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Aspirin For Rosacea Flushing

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An article in Dermatology Times by Rebecca Bryant entitled, Miracle-worker aspirin represses rosacea flushing, quotes Joseph B. Bikowski, M.D., a dermatologist practicing in Sewickley, Pa., and a clinical associate professor of dermatology at Ohio State University in Columbus as saying, "I have both migraines and rosacea. Several years ago, I was talking to Dr. Albert Klingman. He mentioned that there was an increased incidence of rosacea in people who have migraines. I knew some neurologists give one baby aspirin a day to migraine sufferers to try and prevent the dilation of blood vessels in the brain." The report goes on to say that Dr. Bikowski:

"He asked his rosacea patients to take a daily aspirin (81 mg) and maintain a log of flushing incidents, rating each day on a 1 to 10 scale. Within a month, many patients were experiencing less flushing and shorter episodes of erythema.

The goal of aspirin therapy is to suppress the vascular dilation associated with rosacea. In theory, that suppresses the body's flush response and reduces the incidence of persistent erythema." Therefore, asprin may help reduce flushing in rosacea and is a simple over-the-counter solution.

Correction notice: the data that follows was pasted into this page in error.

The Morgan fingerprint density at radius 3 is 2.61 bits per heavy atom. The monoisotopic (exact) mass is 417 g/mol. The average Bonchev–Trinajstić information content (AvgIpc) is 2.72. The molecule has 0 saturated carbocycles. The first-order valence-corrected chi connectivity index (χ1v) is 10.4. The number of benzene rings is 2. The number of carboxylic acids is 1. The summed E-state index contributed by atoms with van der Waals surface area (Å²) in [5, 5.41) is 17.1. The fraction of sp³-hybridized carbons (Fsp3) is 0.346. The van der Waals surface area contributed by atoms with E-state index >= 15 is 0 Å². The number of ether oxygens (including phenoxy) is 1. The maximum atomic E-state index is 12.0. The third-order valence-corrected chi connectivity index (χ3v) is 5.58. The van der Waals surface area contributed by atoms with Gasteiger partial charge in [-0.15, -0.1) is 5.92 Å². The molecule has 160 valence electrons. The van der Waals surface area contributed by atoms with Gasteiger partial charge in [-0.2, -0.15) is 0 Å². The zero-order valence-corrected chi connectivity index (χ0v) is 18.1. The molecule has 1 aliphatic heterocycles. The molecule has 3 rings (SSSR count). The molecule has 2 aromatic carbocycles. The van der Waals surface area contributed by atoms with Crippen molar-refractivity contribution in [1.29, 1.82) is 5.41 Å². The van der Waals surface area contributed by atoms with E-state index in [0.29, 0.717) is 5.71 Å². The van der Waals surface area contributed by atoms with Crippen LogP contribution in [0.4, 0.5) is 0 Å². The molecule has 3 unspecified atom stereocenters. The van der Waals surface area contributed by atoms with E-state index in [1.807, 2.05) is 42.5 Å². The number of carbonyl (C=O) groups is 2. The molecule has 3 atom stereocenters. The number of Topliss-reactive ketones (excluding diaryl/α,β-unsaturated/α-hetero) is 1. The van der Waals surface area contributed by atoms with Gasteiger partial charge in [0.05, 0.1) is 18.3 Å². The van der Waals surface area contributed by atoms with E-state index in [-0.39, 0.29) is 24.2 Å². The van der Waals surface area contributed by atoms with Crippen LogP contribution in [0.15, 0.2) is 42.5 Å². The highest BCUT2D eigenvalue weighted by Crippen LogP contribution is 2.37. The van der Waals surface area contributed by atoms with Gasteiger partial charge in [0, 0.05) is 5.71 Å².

The NRS says, "aspirin may reduce the effects of niacin-containing foods in sufferers affected by these substances." [1]

Linda Sy M.D., suggests "At bedtime: Take 1 baby aspirin; 1 chlor-trimeton(4 mg) and 1 tab of Tums (Calcium Carbonate, an antacid to offset the gastric irritating effect of the aspirin." [2]

Enteric Coated Asprin

Dr. Bikowski asked his rosacea patients to take a daily aspirin (81 mg) and maintain a log of flushing incidents, rating each day on a 1 to 10 scale. Within a month, many patients were experiencing less flushing and shorter episodes of erythema.

Dr. Bikowski argues, "Aspirin therapy is safe. It's great for the heart. It's great for the colon. Why not the skin?" He further notes that there are few contraindications for aspirin use, it's inexpensive and it can be taken in combination with most drugs.

Dermatologists should advise patients of the standard warnings about the use of aspirin, even at low dosage. These include:

Look for enteric-coated tablets, which are more likely to dissolve in the intestines, avoiding stomach problems.

End Notes

[1] NRS Tripwires

[2] RSG quote

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I take low dose (75mg) aspirin daily for heart "maintenance".

I have not found it affects any of my rosacea symptoms. That is not to say, of course, it will not work for others - metronidazole is inert on me.

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